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Enrique GRANADOS (1867-1916)
Piano Music Ė Volume 8
Carezza-Vals, DLR VII:3 (Caress Waltz) [6:32]
Dolora, DLR III:7 [2:15]
Clotilde, DLR III:3 [2:15]
La sirena, DLR VII:2 (The Mermaid) [3:37]
Dans le bois, DLR III:11 (In the Forest) [1:48]
Marcha Real, DLR III:22 (Royal March) [3:26]
Soldados de carton, DLR III:21 (Cardboard Soldiers) [2:47]
Elvira, DLR III:2 [3:52]
Álbum de melodías, París, 1888, DLR III:1 [43:28]
Douglas Riva, Piano
Recorded St. Martinís Church, East Woodhay, Hampshire, August 2002
NAXOS 8.557142 [70:00]

 

Solo piano music represents a large portion of Granados's compositional output of which a considerable amount has never been recorded. The Naxos undertaking to record all of it is therefore an important event. Having reached volume eight, the composer's most well known works have already been committed to disc, the policy having been to get the series off to a good start with the better works. As we come to the tail end of the enterprise there is little left except early works written when the composer was in his late teens and early twenties; one-off purchasers of this disc need to be warned that it does not contain a representative cross-section of the Granados piano music. Nevertheless, the disc is not without charm and there is interest in that two-thirds of all the pieces are receiving world premiere recordings.

The trouble with listening to music by a composer who has not yet fully realised his own voice is that it is almost impossible not to be constantly reminded of the work of other musicians. In my case, on hearing the first and third pieces, both salonĖstyle waltzes, it was Scott Joplin, Granadosís direct contemporary that came to mind. This may seem bizarre but if you can imagine a triple time rag with modulations and structure similar to Joplin, then you will know what I mean. There cannot have been a direct influence but it does suggest the existence of a Western 19th century generic piano salon style that was being adapted to different national traditions. Only a few years after these pieces were written, both composers were being published and selling well on both sides of the Atlantic. Ironically, it was returning from America during the first war that Granados and his wife were killed, their ship being torpedoed by a German submarine.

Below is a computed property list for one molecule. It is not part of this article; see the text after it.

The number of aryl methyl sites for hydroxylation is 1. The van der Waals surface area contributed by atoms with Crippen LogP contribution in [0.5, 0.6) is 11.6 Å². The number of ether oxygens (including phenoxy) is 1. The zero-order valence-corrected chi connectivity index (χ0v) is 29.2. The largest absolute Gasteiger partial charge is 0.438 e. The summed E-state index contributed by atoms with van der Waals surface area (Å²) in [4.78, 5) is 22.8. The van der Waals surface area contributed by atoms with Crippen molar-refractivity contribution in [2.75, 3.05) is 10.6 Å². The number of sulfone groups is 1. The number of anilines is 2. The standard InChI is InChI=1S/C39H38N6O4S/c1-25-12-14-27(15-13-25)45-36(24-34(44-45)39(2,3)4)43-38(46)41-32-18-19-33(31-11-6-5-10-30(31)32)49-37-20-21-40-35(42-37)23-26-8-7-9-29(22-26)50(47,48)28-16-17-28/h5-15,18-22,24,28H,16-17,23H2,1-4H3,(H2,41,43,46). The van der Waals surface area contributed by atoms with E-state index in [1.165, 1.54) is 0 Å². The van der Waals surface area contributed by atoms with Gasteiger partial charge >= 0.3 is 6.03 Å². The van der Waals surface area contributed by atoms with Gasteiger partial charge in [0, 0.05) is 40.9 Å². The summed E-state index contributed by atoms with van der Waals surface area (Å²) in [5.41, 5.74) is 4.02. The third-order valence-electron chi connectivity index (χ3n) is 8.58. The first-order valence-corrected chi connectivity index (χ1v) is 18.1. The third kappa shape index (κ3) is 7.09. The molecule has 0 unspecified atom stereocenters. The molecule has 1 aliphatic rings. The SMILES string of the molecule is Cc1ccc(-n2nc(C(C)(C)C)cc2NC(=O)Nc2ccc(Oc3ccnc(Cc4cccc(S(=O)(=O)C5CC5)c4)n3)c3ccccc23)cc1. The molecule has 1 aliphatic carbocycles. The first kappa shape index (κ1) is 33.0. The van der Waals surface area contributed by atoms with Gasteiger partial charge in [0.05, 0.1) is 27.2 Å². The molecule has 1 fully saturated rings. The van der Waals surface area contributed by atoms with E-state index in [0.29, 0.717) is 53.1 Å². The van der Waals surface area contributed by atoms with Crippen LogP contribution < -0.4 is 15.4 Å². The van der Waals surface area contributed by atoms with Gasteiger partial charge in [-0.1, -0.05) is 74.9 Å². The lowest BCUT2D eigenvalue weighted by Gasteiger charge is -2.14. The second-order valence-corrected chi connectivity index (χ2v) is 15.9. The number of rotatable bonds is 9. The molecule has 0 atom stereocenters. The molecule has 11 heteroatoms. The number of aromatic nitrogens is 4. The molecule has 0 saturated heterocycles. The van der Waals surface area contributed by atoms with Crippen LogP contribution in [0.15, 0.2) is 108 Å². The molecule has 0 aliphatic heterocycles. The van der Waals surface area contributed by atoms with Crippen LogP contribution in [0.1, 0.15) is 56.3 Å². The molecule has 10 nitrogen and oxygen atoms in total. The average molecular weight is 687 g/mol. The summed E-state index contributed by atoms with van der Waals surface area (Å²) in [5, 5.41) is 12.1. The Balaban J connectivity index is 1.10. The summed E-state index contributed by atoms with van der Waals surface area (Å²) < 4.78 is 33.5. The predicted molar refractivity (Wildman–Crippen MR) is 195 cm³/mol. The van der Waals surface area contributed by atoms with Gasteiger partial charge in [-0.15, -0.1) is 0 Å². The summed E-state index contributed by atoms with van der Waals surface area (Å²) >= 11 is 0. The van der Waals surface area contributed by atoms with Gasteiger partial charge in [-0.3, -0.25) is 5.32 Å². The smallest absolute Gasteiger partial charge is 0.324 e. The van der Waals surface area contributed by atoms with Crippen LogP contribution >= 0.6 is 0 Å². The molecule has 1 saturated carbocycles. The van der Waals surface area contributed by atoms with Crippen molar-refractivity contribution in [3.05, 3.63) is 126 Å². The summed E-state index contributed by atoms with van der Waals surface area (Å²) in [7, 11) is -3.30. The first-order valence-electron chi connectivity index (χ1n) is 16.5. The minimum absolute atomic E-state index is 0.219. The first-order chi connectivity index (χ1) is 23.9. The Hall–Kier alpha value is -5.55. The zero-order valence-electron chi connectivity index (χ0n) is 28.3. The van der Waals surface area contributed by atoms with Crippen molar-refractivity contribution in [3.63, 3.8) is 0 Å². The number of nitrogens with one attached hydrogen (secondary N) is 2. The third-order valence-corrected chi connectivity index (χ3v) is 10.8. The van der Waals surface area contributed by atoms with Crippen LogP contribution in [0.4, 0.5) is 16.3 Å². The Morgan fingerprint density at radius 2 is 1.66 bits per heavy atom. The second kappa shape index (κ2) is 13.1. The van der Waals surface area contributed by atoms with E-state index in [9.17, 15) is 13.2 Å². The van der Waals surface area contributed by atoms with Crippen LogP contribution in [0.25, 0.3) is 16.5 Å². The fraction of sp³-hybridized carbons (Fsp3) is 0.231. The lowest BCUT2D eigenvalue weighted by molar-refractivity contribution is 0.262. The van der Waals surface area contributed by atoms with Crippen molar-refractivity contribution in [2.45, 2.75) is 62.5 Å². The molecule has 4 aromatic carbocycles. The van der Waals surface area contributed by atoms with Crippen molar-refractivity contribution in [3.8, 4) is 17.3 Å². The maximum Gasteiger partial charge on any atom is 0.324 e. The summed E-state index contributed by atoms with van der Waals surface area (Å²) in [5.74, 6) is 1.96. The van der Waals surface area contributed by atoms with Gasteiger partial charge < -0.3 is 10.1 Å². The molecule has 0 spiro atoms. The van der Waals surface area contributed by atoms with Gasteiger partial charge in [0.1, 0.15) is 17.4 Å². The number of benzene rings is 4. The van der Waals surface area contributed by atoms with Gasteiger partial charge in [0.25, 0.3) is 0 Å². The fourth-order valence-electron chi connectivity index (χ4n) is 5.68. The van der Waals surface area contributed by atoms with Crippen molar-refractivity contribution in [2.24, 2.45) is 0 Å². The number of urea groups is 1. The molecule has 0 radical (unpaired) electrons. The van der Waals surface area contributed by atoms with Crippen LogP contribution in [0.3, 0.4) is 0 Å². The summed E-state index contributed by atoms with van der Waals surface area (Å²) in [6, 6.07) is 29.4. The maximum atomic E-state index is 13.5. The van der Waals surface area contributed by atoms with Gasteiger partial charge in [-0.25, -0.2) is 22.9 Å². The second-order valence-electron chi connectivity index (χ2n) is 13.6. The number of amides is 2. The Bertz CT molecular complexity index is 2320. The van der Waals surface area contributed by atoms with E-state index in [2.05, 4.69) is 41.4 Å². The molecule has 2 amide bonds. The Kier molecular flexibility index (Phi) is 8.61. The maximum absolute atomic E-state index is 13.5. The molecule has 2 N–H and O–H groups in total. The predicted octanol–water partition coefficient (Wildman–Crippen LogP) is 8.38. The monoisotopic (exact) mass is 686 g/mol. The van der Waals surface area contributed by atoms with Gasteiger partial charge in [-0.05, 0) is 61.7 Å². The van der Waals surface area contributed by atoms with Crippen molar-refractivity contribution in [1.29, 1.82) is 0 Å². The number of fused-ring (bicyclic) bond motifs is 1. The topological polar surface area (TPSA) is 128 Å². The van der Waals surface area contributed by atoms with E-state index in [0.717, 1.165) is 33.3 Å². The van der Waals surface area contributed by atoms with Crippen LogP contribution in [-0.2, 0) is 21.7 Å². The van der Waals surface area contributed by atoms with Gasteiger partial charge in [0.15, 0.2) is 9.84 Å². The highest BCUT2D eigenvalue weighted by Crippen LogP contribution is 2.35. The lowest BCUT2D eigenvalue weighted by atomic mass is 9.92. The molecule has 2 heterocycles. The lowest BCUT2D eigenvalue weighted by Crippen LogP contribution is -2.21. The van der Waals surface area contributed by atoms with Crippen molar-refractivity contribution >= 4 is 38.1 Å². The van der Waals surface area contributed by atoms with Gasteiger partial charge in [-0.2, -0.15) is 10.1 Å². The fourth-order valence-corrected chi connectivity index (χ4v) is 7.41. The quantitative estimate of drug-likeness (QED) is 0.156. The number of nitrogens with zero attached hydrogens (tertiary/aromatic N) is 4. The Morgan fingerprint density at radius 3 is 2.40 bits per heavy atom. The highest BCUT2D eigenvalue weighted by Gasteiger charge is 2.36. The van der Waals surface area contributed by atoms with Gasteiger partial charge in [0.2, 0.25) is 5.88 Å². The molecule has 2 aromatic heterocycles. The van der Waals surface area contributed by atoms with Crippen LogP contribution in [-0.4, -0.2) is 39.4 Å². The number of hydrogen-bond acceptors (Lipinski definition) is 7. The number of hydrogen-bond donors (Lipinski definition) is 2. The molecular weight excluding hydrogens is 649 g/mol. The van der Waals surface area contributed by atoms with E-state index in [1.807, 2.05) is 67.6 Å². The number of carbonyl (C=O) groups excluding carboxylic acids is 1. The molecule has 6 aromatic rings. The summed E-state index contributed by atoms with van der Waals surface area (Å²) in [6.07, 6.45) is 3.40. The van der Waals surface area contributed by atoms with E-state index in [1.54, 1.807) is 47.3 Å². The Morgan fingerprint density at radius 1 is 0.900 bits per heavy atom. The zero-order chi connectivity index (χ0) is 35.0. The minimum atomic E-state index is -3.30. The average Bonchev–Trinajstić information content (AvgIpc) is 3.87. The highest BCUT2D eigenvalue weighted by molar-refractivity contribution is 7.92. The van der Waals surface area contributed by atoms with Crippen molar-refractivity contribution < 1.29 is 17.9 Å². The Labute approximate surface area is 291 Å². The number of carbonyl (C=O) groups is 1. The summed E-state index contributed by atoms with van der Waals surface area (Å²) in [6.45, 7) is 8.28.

Other music betrays real influences. The sixth piece, Royal March, derives from Schumannís repeating block chords style and the one after that, Cardboard soldiers, with its stereotypical augmented seconds, is a nod to the so-called orient. What that really means is a Muslim influence coming to Spain via North Africa.

Among the twenty two pieces that comprise the Álbum de melodías, there are specific tributes to Chopin, Beethoven and Wagner, and their names are incorporated in the titles, one of them simply called Beethoven. Chopin gets pastiche Mazurka and Wagner is represented by some Tristanesque chromaticisms in a short and formless piece. The Album manuscript was, apparently, a kind of wide-ranging scrap book of musical jottings. Not just musical. It included aphorisms of Granadosí own written in margins, and a few sketches. Some of the pieces were unfinished (not included here) and others disconcertingly end in a different key from that in which they started. The Pianist, Douglas Riva, in his booklet note regards Primavera as the finest piece in the collection. At less than two minutes it is a little pianistic gem consisting of a simple, beautifully-shaped melody with a flowing, Mendelssohnian accompaniment.

For some time it has been the pianist, Alicia de Larrocha, who has been associated with the proselytising of Granadosís piano music. Douglas Riva, who knows her and has worked with her, brings a slightly different manner to the music that is perhaps straighter and more steady. I like his playing. He makes no attempt to make a case for these youthful pieces by overplaying them. The music is not characterised by ostentation or rhetoric but often by restrained and subtle textures. The great critic/writer, Ernest Newman, was an early supporter of Granados and said that playing through some of his piano music was, "like a joyous wading knee-deep through beds of gorgeous flowers - always with a sure way through and the clearest of light and air around us". Douglas Riva respectfully shows us that Granadosí special textural qualities are foreshadowed in much of this early work.

A disc of considerable interest in terms of Granadosís early development but also enjoyable in its own right.

John Leeman



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